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Discover the Phrygian ModeAn Improvising Tool

The Phrygian mode will give your licks a Spanish flamenco flare that will get your guitar playing noticed. It’s another tool to add to your improvising arsenal to put a stop to boring licks. You need more than the Pentatonic scales to get creative.

This mode comes from the 3rd note of the major scale.

You have to time the F note right so it doesn’t clash with the E note of the chord.

The F note should be a short one using it as a passing tone to lead into another note tone or a tone from the next chord.

The iii Minor Chord – Phrygian Mode

The 3 chord doesn’t get used as a home chord the way that the ii and the vi chord do.

The 3 chord lacks the major 2nd that are in the other two. This note is important for melodies. It has a minor 2nd instead which is too close to the root note and clashes with it.

It’s usually used as a passing chord like in a Dm(ii) to Em(iii) to F(IV) to Em(iii) Progression in the key of C.

If you are having trouble following the ii and iii chord things I’m talking about check out this page to understand better.

Guitar Chord Theory

Here is the music notation with tab for this mode.

I recorded a short piece using only the notes from the E phrygian scale played against an Em chord nothing fancy so you can hear the sound of the mode.

The E Phrygian played against an e minor chord

The Phrygian List

Remember this mode comes from the 3rd note of the minor scale>

Phrygian Mode Formula

Here is the formula as you would make it from the major scale.

Here is this modes formula 1-♭2-♭3-4-5-♭6-♭7

For some it might be easier to think of it as the major scale starting on the 3rd note. This would definitely be easier for some keys like C, F and G.

New Page
Lead Guitar Scales

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Diminished SeventhChord Theory

Diminished seventh chord theory is simple you stack minor thirds on top of each other. That’s it.

In the major scale the diminished triad becomes a minor 7th with a flatted 5th and not a diminished 7th like you might think. The 7th is actually a 6th from the root.

They used to teach you that years ago even in the Mel Bay Books which were the big authority on guitar back in the 60’s

This chord can come from the 7th note of the harmonic minor scale.

It can also be made from the diminished scale. The diminished and the diminished 7th are the only chords that can be made from the diminished scale.

There may be other sources that I’m not aware of but we’ll use the diminished scale to build this chord.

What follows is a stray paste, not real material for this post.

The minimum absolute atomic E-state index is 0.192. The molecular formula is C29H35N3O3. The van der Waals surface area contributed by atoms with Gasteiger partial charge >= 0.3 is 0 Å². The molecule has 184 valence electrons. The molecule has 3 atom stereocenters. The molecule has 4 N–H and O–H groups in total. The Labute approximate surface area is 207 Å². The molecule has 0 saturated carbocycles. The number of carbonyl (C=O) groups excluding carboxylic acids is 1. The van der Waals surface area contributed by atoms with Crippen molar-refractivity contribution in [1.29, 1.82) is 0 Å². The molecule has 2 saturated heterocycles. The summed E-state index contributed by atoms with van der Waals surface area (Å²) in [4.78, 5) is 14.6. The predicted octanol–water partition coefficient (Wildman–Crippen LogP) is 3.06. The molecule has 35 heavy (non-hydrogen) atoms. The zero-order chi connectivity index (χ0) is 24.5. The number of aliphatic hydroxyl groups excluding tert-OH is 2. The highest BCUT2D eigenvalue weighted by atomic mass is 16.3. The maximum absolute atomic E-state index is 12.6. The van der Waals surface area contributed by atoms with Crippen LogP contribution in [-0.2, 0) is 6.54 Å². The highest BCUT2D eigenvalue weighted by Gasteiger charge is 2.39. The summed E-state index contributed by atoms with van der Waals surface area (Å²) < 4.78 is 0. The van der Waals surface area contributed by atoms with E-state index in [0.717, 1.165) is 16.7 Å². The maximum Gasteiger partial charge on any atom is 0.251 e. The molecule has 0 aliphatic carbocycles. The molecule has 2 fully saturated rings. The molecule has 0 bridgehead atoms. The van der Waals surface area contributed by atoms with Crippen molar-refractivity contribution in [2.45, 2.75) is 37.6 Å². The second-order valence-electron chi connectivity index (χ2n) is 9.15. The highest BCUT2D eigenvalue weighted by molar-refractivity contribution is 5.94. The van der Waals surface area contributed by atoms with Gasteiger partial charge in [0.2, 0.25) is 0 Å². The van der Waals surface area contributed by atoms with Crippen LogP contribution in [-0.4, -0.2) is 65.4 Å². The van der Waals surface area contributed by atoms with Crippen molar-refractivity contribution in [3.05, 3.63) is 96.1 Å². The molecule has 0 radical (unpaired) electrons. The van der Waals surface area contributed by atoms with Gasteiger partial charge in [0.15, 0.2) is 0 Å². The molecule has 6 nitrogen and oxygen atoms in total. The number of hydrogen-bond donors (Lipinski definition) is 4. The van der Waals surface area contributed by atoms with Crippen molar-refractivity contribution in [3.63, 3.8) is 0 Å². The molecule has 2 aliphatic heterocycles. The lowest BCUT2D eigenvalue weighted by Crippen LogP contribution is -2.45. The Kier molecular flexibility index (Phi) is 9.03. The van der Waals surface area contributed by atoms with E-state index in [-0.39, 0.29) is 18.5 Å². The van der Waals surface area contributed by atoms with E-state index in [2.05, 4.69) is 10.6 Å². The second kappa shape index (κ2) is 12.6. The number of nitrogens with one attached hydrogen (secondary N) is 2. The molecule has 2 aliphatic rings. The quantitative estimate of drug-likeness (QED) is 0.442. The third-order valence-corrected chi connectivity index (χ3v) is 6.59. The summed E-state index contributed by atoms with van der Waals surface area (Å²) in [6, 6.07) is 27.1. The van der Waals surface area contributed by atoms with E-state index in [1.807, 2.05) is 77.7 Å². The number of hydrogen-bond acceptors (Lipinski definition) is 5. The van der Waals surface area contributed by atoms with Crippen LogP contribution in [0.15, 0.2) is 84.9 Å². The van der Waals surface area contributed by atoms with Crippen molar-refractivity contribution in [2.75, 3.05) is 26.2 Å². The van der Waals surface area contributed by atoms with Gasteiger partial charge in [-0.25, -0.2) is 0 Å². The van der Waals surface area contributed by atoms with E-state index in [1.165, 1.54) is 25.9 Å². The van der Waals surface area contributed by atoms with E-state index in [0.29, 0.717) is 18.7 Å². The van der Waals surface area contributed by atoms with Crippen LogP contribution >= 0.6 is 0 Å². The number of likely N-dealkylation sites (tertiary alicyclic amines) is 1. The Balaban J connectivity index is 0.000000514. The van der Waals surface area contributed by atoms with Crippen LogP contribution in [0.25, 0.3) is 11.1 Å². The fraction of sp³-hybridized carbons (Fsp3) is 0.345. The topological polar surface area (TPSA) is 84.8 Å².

Scale Theory

You have to understand scales before you can understand chord building theory. There are many scale sources for chords but most you will learn from the major scale.

Diminished Seventh Chord Theory

Here are the diminished scales. There’s only two of them.

I put the chromatic scale there to stop confusion. This scale contains all the notes.

Some prefer to think there is only one scale you just start on the second note of the whole dim scale.

I’ve seen these called dominant scales because they are used over dominant chords

The first is called a whole diminished scale because it starts with a whole tone-two frets apart.

The second is called a half diminished scale because it starts with a half tone-one fret away.

C

C♯

D

D♯

E

F

F♯

G

G♯

A

A♯

B

C

Diminished Seventh Chord Theory
Making the Chord

Diminished seventh chord theory consists of stacking minor thirds together.

If you don’t understand what minor thirds are check out the page below then come back.

Music Intervals

Here are the diminished scales with numbers.

Chord Formula

This chord will be made using the formula below

1-3-5-7

C-E♭-G♭-A

If this was a major scale the A would be a 6th and not a 7th.

P.S. You may see where they call the 7th chord in the major scale a diminished 7th chord. They used to use this chord instead of the minor flat 5 chord. Old school.

Diminished 7th Chords

To complete your diminished seventh chord crash course here are some chords to use.

These chords are all the same chord.

Diminished seventh chord theory. All these chords have 4 names, one for each note tone.

They also repeat themselves every minor 3rd or 3 frets, the same distance we used to build the chord.

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Discover the E Flat Major Scale

The E flat major scale adds yet another flat giving us B, E and A flatted in this scale. We are still moving in the circle of 4ths with the scales.

The only open strings for this scale are the 4th string D is the major 7th and the 3rd string g is the major 3rd. This isn’t a good key for acoustic guitars in the standard tuning where you want to have long ringing notes.

This scale is made from two tetrachords from the A flat and B flat scales.

Because the E flat major scale is made from A flat and B flat major scales you will see the same notes and chords in the E flat, A Flat and B flat major scales.


E Flat Scale PDF

E Flat Major Scale Construction

The first four notes of this scale came from the key of A♭. The last four notes of the E♭ scale come from the key of B♭.

E Flat Tetra-Chords

A tetra-chord is four adjacent notes that make up half a major scale. Every major scale has two of tetra-chords.

The first E flat tetra-chord comes from the last tetra-chord in the A flat major scale and the second tetra-chord comes from the first tetrachord in the B flat scale.